It's Christmas Eve, and all is neither calm nor bright
With a storm paralyzing New England, the O'Boyle household becomes prey to a pair of brutal escaped killers desperate to find refuge.
Skyler O'Boyle is convinced the only way they can live through the night is by playing a daring psychological game to throw the convicts off their guard. Threatened by a pair of Smith & Wessons, she has to pray that the rest of the family will play along, buying them time. Her one hope for rescue is that the men are unaware that her daughter, Kat, has escaped into the blizzard. But as the wind and snow continue to rage with all the vehemence of a maddened banshee, her prayers that Kat can somehow find help seem fragile indeed.
When Kat stumbles on a third felon, half-frozen and delirious, her shock deepens, because she recognizes Craig Devon immediately. What is the onetime love of her life doing back in town -- and in such company? With the threat of death hanging over the O'Boyles, Craig is desperate to unload a vital secret that could change their destiny. But can he trust Kat with the truth? Because one false move and everything he's sacrificed will shatter -- and this could be everyone's final Christmas alive.
In veteran novelist Graham's satisfying holiday latest, three jewelry store thieves stall out in a snowbank and have a disagreement that leaves only two of them standing. Meanwhile, the O'Boyle family is spending Christmas at their rural Massachusetts home, snowed in and bickering, until the doorbell rings. Brandishing guns, the two thieves threaten to kill Skyler, the family matriarch, who hopes that Kat, her college-aged daughter who has remained hidden upstairs, will figure something out. As the O'Boyles struggle to survive their horrific ordeal, they soon discover the strength of their family bonds in the face of despair. (Nov.)
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-- PUBLISHERS WEEKLY.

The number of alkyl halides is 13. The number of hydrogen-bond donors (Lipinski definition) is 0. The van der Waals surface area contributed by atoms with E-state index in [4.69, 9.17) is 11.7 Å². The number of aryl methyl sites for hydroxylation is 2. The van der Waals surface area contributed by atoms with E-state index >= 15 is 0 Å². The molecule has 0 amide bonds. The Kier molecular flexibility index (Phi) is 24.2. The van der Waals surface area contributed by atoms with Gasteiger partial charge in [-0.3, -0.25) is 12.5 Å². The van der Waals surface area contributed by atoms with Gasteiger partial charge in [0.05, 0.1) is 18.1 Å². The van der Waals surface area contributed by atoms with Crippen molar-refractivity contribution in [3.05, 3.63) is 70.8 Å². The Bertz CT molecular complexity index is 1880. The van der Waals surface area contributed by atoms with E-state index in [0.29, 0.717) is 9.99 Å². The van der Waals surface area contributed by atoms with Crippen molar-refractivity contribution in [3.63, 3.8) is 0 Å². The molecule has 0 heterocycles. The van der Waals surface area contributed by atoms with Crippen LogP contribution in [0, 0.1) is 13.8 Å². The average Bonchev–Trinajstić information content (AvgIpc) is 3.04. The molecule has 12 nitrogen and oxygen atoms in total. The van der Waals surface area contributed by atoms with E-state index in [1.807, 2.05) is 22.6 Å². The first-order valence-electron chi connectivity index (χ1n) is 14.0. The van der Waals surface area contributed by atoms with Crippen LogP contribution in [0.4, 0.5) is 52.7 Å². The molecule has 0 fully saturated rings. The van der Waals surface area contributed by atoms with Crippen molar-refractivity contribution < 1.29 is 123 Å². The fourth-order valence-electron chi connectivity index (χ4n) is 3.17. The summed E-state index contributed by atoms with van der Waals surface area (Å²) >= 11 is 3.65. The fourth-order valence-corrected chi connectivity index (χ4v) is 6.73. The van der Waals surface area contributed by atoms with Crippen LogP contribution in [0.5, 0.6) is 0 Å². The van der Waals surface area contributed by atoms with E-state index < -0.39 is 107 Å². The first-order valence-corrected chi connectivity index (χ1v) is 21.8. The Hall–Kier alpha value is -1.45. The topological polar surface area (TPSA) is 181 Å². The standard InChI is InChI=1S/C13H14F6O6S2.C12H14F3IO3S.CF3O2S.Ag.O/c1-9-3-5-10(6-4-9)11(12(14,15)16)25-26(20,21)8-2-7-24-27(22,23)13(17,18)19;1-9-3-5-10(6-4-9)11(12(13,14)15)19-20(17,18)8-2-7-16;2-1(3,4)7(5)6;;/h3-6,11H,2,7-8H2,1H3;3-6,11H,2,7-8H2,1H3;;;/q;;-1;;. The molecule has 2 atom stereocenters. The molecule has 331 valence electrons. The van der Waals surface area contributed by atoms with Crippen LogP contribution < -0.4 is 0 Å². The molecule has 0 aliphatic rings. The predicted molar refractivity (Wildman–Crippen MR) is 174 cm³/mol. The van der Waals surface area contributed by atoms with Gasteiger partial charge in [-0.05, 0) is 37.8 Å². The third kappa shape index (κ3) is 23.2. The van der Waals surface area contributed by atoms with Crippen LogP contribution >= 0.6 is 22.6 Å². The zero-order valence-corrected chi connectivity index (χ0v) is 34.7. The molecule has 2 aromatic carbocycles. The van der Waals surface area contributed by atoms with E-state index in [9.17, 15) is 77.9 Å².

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October 31, 2007
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Excerpt from The Last Noel by Heather Graham
The stereo was on, playing songs of Christmas cheer. Skyler O'Boyle took a moment to listen to a woman with a high, clear voice who was singing, "Sleigh bells ring, are you lis'nin'..."
Then, even over the music and from her place in the kitchen, she heard the yelling.
"I said hold it. Hold the tree!"
Christmas. Home for the holidays, merry, merry, ho, ho, ho, family love, world peace.
In her family? Yeah, right.
The expected answer came, and the voice was just as loud. "I am holding it," her eldest son insisted.
"Straight, dammit, Frazier. Hold it straight," her husband, David, snapped irritably.
In her mind's eye, Skyler could see them, David on the floor, trying to wedge the tree into the stand, and Frazier, standing, trying to hold the tree straight. That was what happened when you decided "home for the holidays" meant everyone gathering in the old family house out in the country. It meant throwing everything together at the last possible moment, because everyone had to juggle their school and work schedules with their holiday vacation.
"The frigging needles are poking my eyes. This is the best I can do," Frazier complained in what sounded suspiciously like a growl.
His tone was sure to aggravate his father, she thought.
Some people got Christmas cheer; she got David and Frazier fighting over the tree.